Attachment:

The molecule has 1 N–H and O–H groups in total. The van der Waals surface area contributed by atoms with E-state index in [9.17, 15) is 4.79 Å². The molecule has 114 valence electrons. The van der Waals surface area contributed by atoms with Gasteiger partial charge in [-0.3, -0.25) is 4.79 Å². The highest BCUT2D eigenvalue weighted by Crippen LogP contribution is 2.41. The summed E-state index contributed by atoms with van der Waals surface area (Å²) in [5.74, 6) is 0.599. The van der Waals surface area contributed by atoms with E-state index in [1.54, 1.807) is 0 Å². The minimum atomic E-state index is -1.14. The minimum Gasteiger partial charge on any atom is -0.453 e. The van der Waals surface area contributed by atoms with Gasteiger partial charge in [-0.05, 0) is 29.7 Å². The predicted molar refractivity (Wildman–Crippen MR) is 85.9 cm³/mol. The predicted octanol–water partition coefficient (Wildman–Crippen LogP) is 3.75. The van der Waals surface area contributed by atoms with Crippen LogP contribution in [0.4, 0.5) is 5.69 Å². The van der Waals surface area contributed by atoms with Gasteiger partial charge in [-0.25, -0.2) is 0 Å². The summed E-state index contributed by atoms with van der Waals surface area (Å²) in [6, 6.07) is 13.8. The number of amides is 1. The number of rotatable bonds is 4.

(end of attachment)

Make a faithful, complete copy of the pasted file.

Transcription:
The molecule has 1 N–H and O–H groups in total. The van der Waals surface area contributed by atoms with E-state index in [9.17, 15) is 4.79 Å². The molecule has 114 valence electrons. The van der Waals surface area contributed by atoms with Gasteiger partial charge in [-0.3, -0.25) is 4.79 Å². The highest BCUT2D eigenvalue weighted by Crippen LogP contribution is 2.41. The summed E-state index contributed by atoms with van der Waals surface area (Å²) in [5.74, 6) is 0.599. The van der Waals surface area contributed by atoms with E-state index in [1.54, 1.807) is 0 Å². The minimum atomic E-state index is -1.14. The minimum Gasteiger partial charge on any atom is -0.453 e. The van der Waals surface area contributed by atoms with Gasteiger partial charge in [-0.05, 0) is 29.7 Å². The predicted molar refractivity (Wildman–Crippen MR) is 85.9 cm³/mol. The predicted octanol–water partition coefficient (Wildman–Crippen LogP) is 3.75. The van der Waals surface area contributed by atoms with Crippen LogP contribution in [0.4, 0.5) is 5.69 Å². The van der Waals surface area contributed by atoms with Gasteiger partial charge in [-0.25, -0.2) is 0 Å². The summed E-state index contributed by atoms with van der Waals surface area (Å²) in [6, 6.07) is 13.8. The number of amides is 1. The number of rotatable bonds is 4.